Understanding Cockpit Factors

Despite statistics showing almost one runway excursion per week worldwide, pilots tend to think that it will never happen to them. In many cases, they are right. Some, though, will be exposed to a situation of an uncontrollable aircraft leading to a runway excursion. There are many reasons that can explain these events. Understanding that there is never one single reason for a runway excursion, but rather a combination of causal factors will help pilots and air traffic controllers work together to avoid them.

First, we need to consider the quality of performance parameters. Some are accurate (aircraft weight, fuel load, runway length), while others are unreliable (braking efficiency, wind, runway friction). All these parameters determine the braking performance of the aircraft and therefore adverse or inaccurate variables will increase the risks of runway excursions.

One particularly important parameter is the surface condition. Indeed, just like roads, a wet, slippery, moist runway will decrease the braking capacity of the aircraft and this, combined with, for example, a short runway, can easily lead the aircraft to drift off it. Wind and vortices are also important. For instance, a wind shift during the approach will make it more difficult for pilots to make a stable approach.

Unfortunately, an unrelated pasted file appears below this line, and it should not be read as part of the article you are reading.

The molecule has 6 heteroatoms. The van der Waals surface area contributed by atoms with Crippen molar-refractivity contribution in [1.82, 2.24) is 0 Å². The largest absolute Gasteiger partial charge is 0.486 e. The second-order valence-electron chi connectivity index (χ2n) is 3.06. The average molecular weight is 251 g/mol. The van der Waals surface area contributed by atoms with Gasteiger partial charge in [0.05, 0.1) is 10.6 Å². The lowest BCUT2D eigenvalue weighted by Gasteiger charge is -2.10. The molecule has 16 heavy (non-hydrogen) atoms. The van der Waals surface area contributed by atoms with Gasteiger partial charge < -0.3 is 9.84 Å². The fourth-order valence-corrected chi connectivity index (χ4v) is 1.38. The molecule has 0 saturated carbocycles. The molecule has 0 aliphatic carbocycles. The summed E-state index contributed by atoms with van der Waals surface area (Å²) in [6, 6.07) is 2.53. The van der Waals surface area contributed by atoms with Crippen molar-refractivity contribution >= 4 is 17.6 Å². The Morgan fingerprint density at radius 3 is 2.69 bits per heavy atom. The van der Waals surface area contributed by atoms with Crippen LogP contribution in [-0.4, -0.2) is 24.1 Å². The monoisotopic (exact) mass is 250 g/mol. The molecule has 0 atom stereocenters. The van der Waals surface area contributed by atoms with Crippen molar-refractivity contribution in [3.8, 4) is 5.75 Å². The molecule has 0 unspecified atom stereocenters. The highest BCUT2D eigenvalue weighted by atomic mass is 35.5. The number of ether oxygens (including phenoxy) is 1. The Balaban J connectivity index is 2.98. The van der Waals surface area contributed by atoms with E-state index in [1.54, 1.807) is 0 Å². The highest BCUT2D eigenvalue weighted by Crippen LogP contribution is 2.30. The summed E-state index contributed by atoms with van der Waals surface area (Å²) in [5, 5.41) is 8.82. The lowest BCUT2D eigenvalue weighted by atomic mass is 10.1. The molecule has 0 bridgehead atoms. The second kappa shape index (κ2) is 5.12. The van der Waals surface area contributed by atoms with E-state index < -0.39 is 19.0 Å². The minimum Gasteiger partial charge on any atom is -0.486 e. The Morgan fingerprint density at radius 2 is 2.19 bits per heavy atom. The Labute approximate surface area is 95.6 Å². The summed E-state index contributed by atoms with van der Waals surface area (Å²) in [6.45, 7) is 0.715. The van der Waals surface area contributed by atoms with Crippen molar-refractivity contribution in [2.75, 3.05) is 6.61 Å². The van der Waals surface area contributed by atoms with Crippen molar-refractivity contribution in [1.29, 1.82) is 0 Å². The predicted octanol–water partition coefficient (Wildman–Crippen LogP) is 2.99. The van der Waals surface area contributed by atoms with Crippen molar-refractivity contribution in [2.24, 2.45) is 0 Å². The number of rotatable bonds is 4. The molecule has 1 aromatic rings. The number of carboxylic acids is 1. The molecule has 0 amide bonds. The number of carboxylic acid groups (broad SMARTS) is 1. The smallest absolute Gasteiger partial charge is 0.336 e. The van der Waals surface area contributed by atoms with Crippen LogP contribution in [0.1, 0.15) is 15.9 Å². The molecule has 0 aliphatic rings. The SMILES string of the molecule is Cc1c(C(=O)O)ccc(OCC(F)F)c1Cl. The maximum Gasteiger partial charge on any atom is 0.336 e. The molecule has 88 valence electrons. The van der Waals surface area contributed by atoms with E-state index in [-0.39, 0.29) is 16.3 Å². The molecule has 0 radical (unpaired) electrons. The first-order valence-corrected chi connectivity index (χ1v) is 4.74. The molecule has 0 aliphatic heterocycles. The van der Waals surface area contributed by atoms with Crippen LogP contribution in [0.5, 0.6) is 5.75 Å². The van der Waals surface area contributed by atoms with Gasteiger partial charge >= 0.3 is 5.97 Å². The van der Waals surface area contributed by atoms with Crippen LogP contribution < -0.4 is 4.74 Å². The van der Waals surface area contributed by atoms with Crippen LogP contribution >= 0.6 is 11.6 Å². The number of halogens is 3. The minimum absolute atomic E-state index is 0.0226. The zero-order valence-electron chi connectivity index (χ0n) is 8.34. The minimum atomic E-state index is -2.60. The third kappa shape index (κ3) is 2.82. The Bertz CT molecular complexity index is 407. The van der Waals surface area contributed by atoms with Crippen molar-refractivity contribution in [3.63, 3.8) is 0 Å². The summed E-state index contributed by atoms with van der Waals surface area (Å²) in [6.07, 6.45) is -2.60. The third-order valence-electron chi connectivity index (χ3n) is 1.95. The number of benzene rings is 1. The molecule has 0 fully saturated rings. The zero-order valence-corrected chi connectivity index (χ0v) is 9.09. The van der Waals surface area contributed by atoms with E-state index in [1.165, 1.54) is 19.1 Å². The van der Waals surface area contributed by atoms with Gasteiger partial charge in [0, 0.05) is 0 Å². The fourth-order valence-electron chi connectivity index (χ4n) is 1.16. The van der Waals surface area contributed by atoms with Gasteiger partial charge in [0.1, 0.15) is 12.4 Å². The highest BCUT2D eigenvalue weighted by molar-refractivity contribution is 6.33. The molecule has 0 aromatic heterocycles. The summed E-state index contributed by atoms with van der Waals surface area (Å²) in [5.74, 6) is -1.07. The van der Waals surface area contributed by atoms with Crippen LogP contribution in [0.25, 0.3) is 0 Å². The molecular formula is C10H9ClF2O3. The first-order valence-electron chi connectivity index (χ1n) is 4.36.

In addition, there are several bad – but usual – practices. The restrictions on the use of reverse thrust for environmental reasons increase the brake temperatures and thus decrease the braking performance. Also, in order to avoid discomfort for passengers, pilots are encouraged to perform soft (and thus possibly long) landings, which increases the chances of an incorrect flare followed by floating. This, combined with adverse parameters, can lead to a runway excursion.

With numerous factors explaining the unfavourable statistics, it is crucial that pilots, air traffic controllers and rulemakers understand them, in order to better mitigate the risks. Pilots need to be correctly informed of the parameters to take the appropriate decisions. Air traffic controllers have to understand the characteristics of a stable approach and allocate the runway accordingly. Finally, rulemakers have to accept that adequate margins are essential to cover for the imperfections of the theoretical system. It is only by working together that we will eventually succeed in decreasing the number of runway excursions.

Based on an article by Capt. Rob van Eekeren: for the full version of this article, click here